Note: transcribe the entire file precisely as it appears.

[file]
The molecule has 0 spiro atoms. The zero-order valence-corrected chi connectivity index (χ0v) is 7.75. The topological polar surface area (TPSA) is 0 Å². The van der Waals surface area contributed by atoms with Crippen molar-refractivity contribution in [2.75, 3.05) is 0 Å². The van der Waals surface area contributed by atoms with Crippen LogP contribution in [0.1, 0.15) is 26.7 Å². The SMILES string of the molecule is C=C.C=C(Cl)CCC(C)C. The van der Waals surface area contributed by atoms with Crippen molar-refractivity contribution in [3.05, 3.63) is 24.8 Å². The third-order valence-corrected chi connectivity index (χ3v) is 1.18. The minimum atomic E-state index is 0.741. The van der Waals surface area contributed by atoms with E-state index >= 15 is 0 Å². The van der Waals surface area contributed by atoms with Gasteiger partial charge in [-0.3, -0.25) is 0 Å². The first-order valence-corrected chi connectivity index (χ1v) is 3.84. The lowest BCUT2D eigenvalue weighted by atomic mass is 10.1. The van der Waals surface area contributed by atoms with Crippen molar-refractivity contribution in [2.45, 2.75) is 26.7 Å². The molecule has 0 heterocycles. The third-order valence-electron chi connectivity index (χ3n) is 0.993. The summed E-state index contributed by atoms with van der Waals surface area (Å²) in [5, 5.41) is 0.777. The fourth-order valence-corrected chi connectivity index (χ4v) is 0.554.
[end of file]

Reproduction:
The molecule has 0 spiro atoms. The zero-order valence-corrected chi connectivity index (χ0v) is 7.75. The topological polar surface area (TPSA) is 0 Å². The van der Waals surface area contributed by atoms with Crippen molar-refractivity contribution in [2.75, 3.05) is 0 Å². The van der Waals surface area contributed by atoms with Crippen LogP contribution in [0.1, 0.15) is 26.7 Å². The SMILES string of the molecule is C=C.C=C(Cl)CCC(C)C. The van der Waals surface area contributed by atoms with Crippen molar-refractivity contribution in [3.05, 3.63) is 24.8 Å². The third-order valence-corrected chi connectivity index (χ3v) is 1.18. The minimum atomic E-state index is 0.741. The van der Waals surface area contributed by atoms with E-state index >= 15 is 0 Å². The van der Waals surface area contributed by atoms with Gasteiger partial charge in [-0.3, -0.25) is 0 Å². The first-order valence-corrected chi connectivity index (χ1v) is 3.84. The lowest BCUT2D eigenvalue weighted by atomic mass is 10.1. The van der Waals surface area contributed by atoms with Crippen molar-refractivity contribution in [2.45, 2.75) is 26.7 Å². The molecule has 0 heterocycles. The third-order valence-electron chi connectivity index (χ3n) is 0.993. The summed E-state index contributed by atoms with van der Waals surface area (Å²) in [5, 5.41) is 0.777. The fourth-order valence-corrected chi connectivity index (χ4v) is 0.554.